1

Can I use "over" instead of "in" in the following sentence?

The first talks between North and South Korea in/over two years have produced an immediate dividend

2

No, it wouldn't be correct.

The first talks between North and South Korea in two years... means that there haven't been any talks between North and South Korea in the past two years, so that's fine.

The first talks between North and South Korea over two years... doesn't really make sense in the context of what you are trying to say. It would mean that the talks have been going on for the past two years.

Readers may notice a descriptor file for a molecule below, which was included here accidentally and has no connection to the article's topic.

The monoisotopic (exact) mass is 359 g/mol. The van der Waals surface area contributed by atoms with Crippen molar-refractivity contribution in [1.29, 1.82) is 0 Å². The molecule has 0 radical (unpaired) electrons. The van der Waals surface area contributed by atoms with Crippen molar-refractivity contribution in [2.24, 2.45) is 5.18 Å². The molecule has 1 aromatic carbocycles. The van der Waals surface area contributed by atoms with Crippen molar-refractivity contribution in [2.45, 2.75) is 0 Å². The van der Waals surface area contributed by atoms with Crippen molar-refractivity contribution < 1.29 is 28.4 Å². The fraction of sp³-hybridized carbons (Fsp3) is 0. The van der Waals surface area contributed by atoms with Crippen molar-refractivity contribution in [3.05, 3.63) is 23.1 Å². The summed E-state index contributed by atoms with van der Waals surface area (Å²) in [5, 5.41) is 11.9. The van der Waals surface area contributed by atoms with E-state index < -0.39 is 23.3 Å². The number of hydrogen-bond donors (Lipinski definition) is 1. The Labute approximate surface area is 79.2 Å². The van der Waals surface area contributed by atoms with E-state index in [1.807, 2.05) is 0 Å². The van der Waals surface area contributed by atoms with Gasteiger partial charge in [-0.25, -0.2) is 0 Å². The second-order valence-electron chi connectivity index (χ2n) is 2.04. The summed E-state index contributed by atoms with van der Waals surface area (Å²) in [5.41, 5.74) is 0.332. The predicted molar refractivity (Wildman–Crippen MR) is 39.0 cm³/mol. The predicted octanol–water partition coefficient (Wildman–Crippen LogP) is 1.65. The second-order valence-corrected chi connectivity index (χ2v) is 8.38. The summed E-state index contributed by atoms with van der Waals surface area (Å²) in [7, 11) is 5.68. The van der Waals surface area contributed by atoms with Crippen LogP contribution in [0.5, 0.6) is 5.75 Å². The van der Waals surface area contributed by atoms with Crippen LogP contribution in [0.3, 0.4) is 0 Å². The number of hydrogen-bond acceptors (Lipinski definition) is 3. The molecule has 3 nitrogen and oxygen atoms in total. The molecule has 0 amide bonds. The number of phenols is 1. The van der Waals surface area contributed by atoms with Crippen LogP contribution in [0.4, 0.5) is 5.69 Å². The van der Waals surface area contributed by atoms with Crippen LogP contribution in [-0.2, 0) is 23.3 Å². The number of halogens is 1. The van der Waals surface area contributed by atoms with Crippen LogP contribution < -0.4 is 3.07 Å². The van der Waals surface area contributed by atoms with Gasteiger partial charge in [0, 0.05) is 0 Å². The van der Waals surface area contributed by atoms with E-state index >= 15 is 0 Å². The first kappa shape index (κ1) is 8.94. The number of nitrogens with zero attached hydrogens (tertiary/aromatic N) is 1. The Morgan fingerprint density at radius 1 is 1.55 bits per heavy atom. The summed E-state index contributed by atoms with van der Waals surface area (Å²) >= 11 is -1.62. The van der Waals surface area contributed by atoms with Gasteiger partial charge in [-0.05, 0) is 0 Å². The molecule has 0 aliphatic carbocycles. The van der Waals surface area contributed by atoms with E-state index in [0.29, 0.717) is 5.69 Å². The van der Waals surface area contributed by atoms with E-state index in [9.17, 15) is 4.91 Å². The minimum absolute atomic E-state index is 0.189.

Maybe what you are trying to say is

The first talks between North and South Korea in over two years have produced an immediate devident(?).

The in over there means that there haven't been any talks between North and South Korea in more than two years.

And by the way, there is no such English word as devident so do you mean effect?

  • I edited the question to change it to dividend – Jan Doggen Jan 10 '18 at 13:39
  • My bad. It is spelled dividend. It that sentence that is a benefit. – Dmytro O'Hope Jan 10 '18 at 16:15

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